I have many friends whose children went through the ECHP assessment a few years after James. By this time the new plan had bedded in and both professionals and parents were much more aware of what was necessary to achieve the right outcome for pupils leaving school. James’ ex headteacher did actually admit to a friend of mine a couple of years later that ‘James slipped though the net.’ At the time I was upset about it but as they say, ‘as one door closes another one opens’ and we had to focus then on what James was going to be doing when he left school.
Look at your options.
We had very little support from the transition Social Worker so I set about finding suitable provision for James myself. I researched what was local to us and arranged some visits. James needs to have all his personal care done for him and so this became an issue as not all provisions had the necessary facilities to do this.
During the last year of school James attended various groups in the community as part of his transition for moving on. One thing he did was to attend keep fit classes at a local church hall along with service users from the local council day services. I arranged to go and visit that local day service. The staff I met were very nice and welcoming, the facilities were ok but what concerned me the most was that a lot of the service users were a great deal older than James.
For a couple of years before leaving school James had been attending a Saturday club once a month at a new local provision. This facility was set up by a couple of ex parents from James’ school who found, like I had that when it came to looking for day provision post school the choices were very limited. They had started a full time Monday to Friday day service along with the Saturday club and were also hoping to provide respite at a later date too. I visited here with James and what I found was that many of James’ peers attended. Kids we’d known for years on his school transport for example, there were lots of familiar faces, all young too. There is a large staff group and it’s all housed in quite a large building with lots of indoor and outdoor space.
Bringing it all together.
I started to formulate a plan of how James’ week Mon-Fri could look. Perhaps he could have the benefit of both worlds. I was also conscious that Susanne who has been James’ carer for many years was losing her hours with James as he wouldn’t be with her after school or in the school holidays. Susanne and her family have been such a big part of James’ life it was important to me that he was able to continue spending time with her too. With so much other change happening for him some continuity would be helpful.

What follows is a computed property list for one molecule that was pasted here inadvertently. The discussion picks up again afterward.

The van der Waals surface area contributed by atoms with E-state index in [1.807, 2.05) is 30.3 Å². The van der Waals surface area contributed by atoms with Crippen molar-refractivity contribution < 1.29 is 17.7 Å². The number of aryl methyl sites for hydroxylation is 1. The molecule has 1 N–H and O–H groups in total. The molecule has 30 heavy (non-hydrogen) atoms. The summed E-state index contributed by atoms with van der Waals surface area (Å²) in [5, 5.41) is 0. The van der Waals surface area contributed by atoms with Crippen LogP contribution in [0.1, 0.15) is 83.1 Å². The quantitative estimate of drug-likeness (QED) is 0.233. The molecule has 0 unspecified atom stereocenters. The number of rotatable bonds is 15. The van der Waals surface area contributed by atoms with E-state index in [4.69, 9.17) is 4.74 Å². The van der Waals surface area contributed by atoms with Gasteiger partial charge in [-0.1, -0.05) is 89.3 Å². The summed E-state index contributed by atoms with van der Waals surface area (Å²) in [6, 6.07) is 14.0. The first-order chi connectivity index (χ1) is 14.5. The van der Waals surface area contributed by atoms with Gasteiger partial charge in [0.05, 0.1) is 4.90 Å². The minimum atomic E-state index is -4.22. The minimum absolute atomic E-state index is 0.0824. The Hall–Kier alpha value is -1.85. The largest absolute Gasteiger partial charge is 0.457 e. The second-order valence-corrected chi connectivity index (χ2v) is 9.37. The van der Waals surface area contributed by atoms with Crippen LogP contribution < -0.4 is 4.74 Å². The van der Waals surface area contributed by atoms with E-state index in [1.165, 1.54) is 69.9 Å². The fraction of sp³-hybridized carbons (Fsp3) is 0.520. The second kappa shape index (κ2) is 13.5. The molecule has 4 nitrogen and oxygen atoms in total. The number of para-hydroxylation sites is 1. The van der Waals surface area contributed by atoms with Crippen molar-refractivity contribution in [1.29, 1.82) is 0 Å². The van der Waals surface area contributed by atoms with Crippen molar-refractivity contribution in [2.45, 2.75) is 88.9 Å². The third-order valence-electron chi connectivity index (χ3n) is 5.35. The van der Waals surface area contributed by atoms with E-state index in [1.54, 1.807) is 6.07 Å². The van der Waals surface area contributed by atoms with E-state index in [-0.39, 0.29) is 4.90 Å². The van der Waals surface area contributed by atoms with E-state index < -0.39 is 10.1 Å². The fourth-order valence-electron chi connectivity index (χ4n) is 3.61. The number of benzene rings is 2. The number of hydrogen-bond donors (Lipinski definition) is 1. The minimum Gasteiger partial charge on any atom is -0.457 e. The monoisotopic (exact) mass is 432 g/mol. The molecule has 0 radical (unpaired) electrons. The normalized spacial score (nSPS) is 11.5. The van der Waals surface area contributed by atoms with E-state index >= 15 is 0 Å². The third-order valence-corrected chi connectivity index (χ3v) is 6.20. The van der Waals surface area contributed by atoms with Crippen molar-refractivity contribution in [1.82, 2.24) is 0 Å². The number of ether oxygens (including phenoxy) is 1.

I did have a bit of a fight on my hands because at the end of the day everything comes down to finance. Adult services really wanted James to attend the local council day service as this would be the cheapest option. But I dug my heels in. I argued that James needed variety and would not necessarily get this by attending the same day service 5 days every week. I know our children attend school for many years but they get lots of breaks and holidays and it does come to an end eventually. But this was going to be James’ life now for the foreseeable future for pretty much 52 weeks a year and I didn’t want him to get bored. I also argued that the council day service was largely used by older service users and that James was entitled to have the same opportunities to be with his peer group as other young people who leave school have.
Funding was agreed.
The plan which was eventually agreed was that James would attend the council run day service two days a week which he does on Mondays and Tuesdays. Although James likes to be busy he does get very tired so on Wednesdays he spends the day with Susanne at her house. It’s a bit more of a chilled out day for him. Then on Thursdays and Fridays he attends the other day service with his peer group and friends he has known for many years.